I have been a Christian for a while. I was blessed in hearing the gospel from a young age and became a Christian at the age of 7 and was baptised two years later. I distinctly remember being 7 and being unkind to one of my sisters- I felt this burden of guilt and the weight of being unclean before a Holy God. I went to my mum and in tears told her how I was feeling, and then after her explaining that we can’t be perfect because we sin and that is why we need Jesus to save us, I was lead in a prayer, acknowledging my sin and asking Jesus to be my Saviour and Lord. As you can see, growing up in a Christian home, we were taught from a young age the Truth of the Bible and reality of God and my mother encouraged us to spend ‘quiet-time’ with God regularly (she even bought us little magazine devotional books to encourage us, which I really loved).
At around 8 or 9 years of age, I was enrolled in a local drama club and made friends with a young girl around my age. On learning I was a Christian and attended the local Christian school, this girl came to me and said, “My Grandma says I was baptised in an Anglican church when I was a baby and so I am a Christian. Do you think I am?” I was shocked- here someone was asking me if I thought they were a Christian and I had an opportunity to share the gospel. My response? I failed miserably. I went on to ask if she believed God created the world and if the Bible was true (I didn’t even mention Jesus!) I remember heading to the car once mum arrived to pick me up and told her how much I was shocked I couldn’t explain what a Christian was. Mum supportively bought me a little tract to take the following week to give to the girl and we talked through how to explain the gospel to others. The following week I gave the tract to the girl, but I never had another opportunity to talk with her the way I had.
People come in and out of our lives and knowing and living out the gospel truth is vital. In 1 Peter 3:14-15, we read:
But even if you should suffer for righteousness’ sake, you will be blessed. Have no fear of them, nor be troubled, 15 but in your hearts honor Christ the Lord as holy, always being prepared to make a defense to anyone who asks you for a reason for the hope that is in you; yet do it with gentleness and respect.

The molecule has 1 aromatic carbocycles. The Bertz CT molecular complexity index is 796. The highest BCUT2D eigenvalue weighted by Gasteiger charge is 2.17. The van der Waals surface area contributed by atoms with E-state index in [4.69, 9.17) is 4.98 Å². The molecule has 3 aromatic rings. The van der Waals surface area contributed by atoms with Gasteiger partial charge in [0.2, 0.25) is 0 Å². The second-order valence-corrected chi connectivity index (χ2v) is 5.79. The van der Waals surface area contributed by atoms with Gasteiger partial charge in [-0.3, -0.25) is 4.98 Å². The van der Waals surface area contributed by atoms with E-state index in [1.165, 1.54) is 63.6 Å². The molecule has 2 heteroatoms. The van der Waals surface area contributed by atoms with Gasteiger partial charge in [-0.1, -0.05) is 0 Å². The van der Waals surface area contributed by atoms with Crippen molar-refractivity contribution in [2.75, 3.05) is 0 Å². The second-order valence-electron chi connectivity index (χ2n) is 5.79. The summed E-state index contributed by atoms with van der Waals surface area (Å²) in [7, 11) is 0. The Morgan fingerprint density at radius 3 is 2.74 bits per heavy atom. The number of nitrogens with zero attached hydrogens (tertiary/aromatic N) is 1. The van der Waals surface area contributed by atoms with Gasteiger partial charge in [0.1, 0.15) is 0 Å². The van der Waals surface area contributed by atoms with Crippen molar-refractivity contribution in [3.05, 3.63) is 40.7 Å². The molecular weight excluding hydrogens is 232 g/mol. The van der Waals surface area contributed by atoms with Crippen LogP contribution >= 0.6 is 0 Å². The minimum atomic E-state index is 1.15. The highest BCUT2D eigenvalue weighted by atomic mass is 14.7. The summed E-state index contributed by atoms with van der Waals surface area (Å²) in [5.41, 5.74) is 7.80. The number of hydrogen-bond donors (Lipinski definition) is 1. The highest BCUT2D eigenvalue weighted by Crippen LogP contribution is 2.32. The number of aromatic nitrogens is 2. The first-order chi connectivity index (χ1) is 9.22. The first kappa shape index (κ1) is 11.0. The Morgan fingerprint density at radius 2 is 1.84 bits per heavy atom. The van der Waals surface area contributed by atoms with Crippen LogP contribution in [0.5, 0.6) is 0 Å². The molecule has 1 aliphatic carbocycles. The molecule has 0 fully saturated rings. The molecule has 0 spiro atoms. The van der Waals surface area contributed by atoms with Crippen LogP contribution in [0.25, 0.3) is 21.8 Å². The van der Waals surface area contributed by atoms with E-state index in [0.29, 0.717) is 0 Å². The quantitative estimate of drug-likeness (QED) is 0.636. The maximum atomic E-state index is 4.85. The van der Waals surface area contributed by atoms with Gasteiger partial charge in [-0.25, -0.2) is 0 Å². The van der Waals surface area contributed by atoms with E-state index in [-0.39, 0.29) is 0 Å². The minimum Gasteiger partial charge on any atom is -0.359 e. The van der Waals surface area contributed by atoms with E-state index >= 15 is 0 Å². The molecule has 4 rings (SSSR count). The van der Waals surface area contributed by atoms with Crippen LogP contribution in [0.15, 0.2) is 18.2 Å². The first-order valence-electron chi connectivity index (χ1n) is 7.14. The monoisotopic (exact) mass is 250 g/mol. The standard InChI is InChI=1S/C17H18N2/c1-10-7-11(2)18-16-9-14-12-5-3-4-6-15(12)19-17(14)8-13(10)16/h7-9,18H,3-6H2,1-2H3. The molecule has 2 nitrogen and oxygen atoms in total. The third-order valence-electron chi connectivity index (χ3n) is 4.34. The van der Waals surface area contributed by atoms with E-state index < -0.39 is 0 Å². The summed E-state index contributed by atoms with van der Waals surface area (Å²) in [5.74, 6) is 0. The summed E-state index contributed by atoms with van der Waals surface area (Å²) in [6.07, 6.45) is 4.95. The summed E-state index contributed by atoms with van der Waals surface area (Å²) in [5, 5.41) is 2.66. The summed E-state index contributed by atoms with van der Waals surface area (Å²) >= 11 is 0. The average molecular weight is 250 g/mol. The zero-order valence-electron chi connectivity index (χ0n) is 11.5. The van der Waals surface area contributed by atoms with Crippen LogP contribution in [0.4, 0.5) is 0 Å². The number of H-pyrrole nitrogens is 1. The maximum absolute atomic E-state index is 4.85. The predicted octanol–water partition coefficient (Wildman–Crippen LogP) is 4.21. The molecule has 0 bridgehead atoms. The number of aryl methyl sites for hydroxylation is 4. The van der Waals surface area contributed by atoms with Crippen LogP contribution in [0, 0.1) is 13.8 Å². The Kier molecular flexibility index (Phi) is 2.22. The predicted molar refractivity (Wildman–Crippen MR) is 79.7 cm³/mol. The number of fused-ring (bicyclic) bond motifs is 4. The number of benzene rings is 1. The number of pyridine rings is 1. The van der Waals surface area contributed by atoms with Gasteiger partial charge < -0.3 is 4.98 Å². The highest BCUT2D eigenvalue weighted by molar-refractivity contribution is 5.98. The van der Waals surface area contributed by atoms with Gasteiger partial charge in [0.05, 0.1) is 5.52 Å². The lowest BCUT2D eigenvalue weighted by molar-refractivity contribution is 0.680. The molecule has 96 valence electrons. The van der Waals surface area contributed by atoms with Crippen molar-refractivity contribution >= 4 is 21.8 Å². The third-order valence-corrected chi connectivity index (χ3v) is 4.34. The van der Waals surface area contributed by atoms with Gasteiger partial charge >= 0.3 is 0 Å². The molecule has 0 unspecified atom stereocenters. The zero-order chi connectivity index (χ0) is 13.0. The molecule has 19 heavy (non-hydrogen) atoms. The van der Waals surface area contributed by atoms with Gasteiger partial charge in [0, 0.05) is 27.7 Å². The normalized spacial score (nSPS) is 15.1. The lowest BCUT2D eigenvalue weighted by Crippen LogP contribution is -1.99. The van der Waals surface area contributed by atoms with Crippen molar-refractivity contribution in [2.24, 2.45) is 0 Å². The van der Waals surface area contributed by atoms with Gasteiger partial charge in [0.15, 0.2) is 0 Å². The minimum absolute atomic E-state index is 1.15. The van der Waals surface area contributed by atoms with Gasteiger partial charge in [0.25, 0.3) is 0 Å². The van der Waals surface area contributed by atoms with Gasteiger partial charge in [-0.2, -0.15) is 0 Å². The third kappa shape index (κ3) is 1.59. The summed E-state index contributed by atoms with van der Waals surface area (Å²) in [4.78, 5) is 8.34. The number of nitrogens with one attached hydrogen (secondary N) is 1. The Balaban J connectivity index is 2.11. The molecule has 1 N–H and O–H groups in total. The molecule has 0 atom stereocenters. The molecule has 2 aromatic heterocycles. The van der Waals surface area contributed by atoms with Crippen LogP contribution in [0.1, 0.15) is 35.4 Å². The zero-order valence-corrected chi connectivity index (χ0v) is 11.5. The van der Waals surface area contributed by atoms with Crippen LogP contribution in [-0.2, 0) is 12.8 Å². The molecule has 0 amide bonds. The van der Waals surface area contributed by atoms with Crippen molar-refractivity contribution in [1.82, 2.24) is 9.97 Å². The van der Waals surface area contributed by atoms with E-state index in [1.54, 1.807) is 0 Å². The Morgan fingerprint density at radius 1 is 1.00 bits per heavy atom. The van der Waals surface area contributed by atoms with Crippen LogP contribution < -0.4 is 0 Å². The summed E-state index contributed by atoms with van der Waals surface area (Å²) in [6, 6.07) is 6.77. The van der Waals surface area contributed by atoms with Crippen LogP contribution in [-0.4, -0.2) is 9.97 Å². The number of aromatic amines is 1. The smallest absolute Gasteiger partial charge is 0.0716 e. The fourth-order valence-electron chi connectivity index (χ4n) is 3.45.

In these two verses, we are exhorted to not fear the world but honour Christ the Lord, always being ready to provide an account for the hope we have- the Gospel. But how does this practically look? Is it simply waiting for an altar call somewhere and hoping our friends happen to be at the same event? Is it down to the way I explain something? Am I responsible for the salvation of my unsaved friend? These are tricky questions and important to consider.
Firstly, someone simply reciting a version of “the sinner’s prayer” does not make someone a Christian. You see, the Bible tells us that the gospel changes hearts:
…that if you confess with your mouth the Lord Jesus and believe in your heart that God has raised Him from the dead, you will be saved.10 For with the heart one believes unto righteousness, and with the mouth confession is made unto salvation.- Romans 10:9-10.
Becoming a Christian has two parts- belief and confession. Knowing, understanding and believing the Gospel is life-altering. As Matt Chandler says, “The gospel is such power that it necessitates reaction. Jesus Christ has worked such an outrageous wonder that he demands response, whether hatred or passion. … To present the gospel, then, is to place a hearer in an untenable position. The heart of the hearer of the gospel must move, either toward Christ or away from him” (The Explicit Gospel, p.63, Crossway, 2012). Someone cannot hear the gospel and then continue on their merry way- they have to actively make a decision and this decision is Holy-Spirit empowered. I have the responsibility to share the gospel and live it out, and it is the Holy Spirit who changes a hearers heart.